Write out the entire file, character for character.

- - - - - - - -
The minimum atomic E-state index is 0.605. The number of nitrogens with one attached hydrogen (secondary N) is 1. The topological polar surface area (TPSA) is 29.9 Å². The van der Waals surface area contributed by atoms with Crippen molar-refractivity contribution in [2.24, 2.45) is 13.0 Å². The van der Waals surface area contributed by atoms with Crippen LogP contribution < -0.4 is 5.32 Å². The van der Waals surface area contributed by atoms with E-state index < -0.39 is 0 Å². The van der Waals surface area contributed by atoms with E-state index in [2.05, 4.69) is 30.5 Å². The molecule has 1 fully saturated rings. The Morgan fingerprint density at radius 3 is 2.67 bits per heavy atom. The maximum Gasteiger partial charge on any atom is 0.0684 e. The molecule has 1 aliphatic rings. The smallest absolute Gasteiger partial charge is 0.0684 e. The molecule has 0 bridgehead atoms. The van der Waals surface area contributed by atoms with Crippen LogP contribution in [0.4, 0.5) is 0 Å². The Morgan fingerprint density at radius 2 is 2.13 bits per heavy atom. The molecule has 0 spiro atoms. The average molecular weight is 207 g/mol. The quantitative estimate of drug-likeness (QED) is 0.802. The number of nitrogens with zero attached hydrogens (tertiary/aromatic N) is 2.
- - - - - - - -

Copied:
The minimum atomic E-state index is 0.605. The number of nitrogens with one attached hydrogen (secondary N) is 1. The topological polar surface area (TPSA) is 29.9 Å². The van der Waals surface area contributed by atoms with Crippen molar-refractivity contribution in [2.24, 2.45) is 13.0 Å². The van der Waals surface area contributed by atoms with Crippen LogP contribution < -0.4 is 5.32 Å². The van der Waals surface area contributed by atoms with E-state index < -0.39 is 0 Å². The van der Waals surface area contributed by atoms with E-state index in [2.05, 4.69) is 30.5 Å². The molecule has 1 fully saturated rings. The Morgan fingerprint density at radius 3 is 2.67 bits per heavy atom. The maximum Gasteiger partial charge on any atom is 0.0684 e. The molecule has 1 aliphatic rings. The smallest absolute Gasteiger partial charge is 0.0684 e. The molecule has 0 bridgehead atoms. The van der Waals surface area contributed by atoms with Crippen LogP contribution in [0.4, 0.5) is 0 Å². The Morgan fingerprint density at radius 2 is 2.13 bits per heavy atom. The molecule has 0 spiro atoms. The average molecular weight is 207 g/mol. The quantitative estimate of drug-likeness (QED) is 0.802. The number of nitrogens with zero attached hydrogens (tertiary/aromatic N) is 2.